The posting below is an excerpt on some key points to pay attention to in writing a teaching philosophy statement. It is by Chris O'Neal, Deborah Meizlish, and Matthew Kaplan* and is from the Occasional Paper series (#23) published by the Center for Research on Learning and Teaching (CRLT) [http://www.crlt.umich.edu/] at the University of Michigan.THE FULL ARTICLE CAN BE FOUND AT:
http://www.crlt.umich.edu/publinks/CRLT_no23.pdf Copyright 2007 The University of Michigan. Reprinted with permission.
Writing a Statement of Teaching Philosophy for the Academic Job Search
Domestic Environmental Policy and Politics. Lehigh University's year old Environmental Initiative seeks an Assistant Professor for a tenure track positionŠ To apply, please send a cover letter, current curriculum vitae, syllabi and other evidence of teaching style and effectiveness, a statement of teaching philosophy, a sample of scholarship (if available) and three letters of reference.
Assistant Professor (tenure track) Specialization in African and Post Colonial Literatures. Send letter of application, curriculum vitae, statement of teaching philosophy, graduate school transcript, and three letters of recommendation Northeastern Illinois University is an affirmative action, equal opportunity employer.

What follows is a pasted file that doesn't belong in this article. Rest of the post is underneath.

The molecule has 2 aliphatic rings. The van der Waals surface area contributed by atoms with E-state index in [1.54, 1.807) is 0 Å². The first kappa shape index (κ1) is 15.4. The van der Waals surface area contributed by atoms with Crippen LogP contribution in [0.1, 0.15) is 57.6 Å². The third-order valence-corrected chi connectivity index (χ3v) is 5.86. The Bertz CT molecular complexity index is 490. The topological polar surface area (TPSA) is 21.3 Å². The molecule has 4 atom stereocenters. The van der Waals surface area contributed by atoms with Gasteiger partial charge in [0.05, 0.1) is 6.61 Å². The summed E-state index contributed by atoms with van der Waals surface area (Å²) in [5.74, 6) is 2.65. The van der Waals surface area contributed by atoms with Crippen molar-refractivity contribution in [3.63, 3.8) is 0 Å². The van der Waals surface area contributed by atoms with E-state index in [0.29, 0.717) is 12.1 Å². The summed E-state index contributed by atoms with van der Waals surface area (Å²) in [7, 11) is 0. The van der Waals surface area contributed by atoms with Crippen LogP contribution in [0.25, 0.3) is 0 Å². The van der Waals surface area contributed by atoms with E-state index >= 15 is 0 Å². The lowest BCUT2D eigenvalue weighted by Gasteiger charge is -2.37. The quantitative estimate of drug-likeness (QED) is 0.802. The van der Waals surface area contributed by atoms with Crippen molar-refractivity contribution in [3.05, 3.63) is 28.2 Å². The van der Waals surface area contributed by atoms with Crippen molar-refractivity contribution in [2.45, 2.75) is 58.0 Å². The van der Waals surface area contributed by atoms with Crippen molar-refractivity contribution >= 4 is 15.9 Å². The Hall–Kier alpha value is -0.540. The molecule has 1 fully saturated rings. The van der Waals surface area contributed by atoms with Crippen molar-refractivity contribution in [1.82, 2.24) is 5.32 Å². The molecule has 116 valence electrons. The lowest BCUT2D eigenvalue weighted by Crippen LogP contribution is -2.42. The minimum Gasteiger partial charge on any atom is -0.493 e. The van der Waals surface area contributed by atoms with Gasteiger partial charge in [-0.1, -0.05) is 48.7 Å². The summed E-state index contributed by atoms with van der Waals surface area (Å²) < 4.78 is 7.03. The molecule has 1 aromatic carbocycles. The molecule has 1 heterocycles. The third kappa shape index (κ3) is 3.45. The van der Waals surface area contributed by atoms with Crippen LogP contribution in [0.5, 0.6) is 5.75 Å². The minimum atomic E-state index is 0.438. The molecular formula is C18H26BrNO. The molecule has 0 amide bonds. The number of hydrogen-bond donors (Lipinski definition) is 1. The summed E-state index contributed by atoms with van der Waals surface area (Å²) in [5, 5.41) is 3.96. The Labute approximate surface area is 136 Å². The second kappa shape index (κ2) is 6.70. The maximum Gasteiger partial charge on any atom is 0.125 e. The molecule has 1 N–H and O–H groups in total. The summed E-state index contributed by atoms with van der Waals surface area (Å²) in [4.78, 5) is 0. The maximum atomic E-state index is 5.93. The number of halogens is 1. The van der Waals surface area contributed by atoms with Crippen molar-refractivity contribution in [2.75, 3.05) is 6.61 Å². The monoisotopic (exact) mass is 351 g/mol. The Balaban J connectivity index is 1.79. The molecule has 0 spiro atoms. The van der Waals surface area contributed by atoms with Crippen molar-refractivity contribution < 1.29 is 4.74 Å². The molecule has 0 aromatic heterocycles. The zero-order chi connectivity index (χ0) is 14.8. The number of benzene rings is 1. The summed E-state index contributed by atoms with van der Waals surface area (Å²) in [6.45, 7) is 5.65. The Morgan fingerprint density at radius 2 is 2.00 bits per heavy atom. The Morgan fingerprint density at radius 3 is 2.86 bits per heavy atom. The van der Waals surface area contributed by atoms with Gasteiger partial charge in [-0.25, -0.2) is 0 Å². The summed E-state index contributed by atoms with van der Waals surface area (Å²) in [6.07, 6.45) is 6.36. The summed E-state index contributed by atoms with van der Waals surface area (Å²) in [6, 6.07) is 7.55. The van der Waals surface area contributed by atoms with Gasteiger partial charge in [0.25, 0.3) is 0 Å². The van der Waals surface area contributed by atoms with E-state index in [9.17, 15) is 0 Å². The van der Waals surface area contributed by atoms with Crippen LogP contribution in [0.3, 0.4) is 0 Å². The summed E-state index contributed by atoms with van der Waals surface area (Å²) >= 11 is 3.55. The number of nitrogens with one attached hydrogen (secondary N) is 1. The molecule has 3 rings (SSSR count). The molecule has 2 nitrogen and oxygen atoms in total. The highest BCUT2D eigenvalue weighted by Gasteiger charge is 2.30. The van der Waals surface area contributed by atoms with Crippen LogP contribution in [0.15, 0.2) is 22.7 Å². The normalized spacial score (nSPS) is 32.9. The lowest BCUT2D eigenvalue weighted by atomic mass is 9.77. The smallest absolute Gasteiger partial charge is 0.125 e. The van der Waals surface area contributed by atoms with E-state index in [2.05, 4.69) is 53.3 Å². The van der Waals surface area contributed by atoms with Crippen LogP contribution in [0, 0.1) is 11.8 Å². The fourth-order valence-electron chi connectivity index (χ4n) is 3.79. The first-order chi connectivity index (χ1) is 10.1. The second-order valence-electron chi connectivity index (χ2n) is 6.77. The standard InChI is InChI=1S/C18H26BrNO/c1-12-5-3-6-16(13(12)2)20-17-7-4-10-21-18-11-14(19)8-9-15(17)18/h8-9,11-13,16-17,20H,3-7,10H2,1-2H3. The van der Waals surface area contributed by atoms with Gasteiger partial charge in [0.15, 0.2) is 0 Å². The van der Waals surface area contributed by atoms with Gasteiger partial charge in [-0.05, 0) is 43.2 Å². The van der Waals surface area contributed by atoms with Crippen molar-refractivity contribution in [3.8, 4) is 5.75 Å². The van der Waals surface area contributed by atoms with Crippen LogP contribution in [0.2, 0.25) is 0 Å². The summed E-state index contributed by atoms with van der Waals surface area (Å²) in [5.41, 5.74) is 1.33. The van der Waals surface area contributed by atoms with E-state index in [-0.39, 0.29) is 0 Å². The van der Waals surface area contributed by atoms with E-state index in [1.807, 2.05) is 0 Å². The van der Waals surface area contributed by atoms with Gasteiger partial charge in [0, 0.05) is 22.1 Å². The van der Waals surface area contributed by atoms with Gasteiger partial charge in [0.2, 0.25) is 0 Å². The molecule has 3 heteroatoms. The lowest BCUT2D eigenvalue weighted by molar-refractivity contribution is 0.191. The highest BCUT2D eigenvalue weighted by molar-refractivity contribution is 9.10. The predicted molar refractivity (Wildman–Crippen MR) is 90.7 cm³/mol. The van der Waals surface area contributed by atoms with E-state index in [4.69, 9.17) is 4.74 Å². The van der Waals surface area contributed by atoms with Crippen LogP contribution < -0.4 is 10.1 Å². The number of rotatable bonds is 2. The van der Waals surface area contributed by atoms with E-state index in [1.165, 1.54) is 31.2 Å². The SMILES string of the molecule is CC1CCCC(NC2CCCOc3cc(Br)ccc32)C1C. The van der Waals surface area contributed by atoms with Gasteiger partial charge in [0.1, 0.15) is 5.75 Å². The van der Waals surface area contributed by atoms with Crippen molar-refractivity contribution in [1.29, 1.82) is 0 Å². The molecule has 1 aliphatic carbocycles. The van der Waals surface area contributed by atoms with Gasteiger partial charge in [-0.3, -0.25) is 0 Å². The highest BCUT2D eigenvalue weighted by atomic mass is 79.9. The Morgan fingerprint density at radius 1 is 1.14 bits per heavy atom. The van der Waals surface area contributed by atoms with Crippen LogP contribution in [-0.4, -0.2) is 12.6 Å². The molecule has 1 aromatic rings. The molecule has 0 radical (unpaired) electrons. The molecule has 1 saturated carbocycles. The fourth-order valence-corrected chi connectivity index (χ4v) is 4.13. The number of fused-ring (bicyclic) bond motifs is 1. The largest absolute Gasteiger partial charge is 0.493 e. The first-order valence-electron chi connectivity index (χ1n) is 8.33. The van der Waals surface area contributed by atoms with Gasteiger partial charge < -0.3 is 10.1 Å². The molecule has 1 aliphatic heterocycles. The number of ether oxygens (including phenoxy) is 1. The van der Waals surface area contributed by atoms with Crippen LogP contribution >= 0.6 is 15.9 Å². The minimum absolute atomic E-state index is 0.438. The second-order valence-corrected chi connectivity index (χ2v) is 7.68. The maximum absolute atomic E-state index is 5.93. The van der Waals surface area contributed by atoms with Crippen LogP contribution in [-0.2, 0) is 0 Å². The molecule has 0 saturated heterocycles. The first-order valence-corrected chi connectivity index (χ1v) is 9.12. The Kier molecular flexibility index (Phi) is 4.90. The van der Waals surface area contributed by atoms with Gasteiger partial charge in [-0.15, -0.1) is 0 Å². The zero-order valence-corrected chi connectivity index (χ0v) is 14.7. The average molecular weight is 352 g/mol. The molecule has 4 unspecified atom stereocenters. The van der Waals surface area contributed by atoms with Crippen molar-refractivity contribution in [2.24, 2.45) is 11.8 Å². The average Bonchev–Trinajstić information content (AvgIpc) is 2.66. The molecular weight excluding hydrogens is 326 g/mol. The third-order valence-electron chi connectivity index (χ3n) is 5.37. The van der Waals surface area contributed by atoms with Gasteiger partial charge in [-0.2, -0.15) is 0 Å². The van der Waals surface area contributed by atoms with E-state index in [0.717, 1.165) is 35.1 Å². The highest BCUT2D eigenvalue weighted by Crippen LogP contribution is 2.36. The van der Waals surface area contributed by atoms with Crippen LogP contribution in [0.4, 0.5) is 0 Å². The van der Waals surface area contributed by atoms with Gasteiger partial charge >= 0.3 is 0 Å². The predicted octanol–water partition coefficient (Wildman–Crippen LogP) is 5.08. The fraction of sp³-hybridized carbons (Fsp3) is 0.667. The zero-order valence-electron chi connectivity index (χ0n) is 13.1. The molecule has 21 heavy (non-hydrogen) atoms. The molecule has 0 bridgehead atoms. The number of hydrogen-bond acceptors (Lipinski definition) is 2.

LSU's Department of Chemistry (chemistry.lsu.edu) anticipates filling one or two tenure-track positions in the fields of NMR Spectroscopy (Ref: Log #0184) and Physical Chemistry (Ref: Log #0186), broadly defined. Applications should consist of a research proposal, a statement of teaching philosophy, and a curriculum vitae (including address). Applicants should arrange for submission of three letters of recommendation.
As these recent job ads illustrate, requests for teaching philosophies are common in the academic market. In fact, a survey of 457 search committee chairs in six disciplines (English, history, political science, psychology, biology, and chemistry) found that 57% requested a teaching statement at some point in a job search (Meizlish & Kaplan, in press). These results differed slightly by institutional type, with master's and bachelor's institutions requesting them more often than doctoral institutions. Results also differed by discipline. Surprisingly, requests for teaching philosophies were most frequent in the natural sciences. But the overall message is clear: job applicants in all fields may be asked to submit a teaching philosophy (see also Bruff, in press; Montell, 2003; Schönwetter, Taylor, & Ellis, 2006).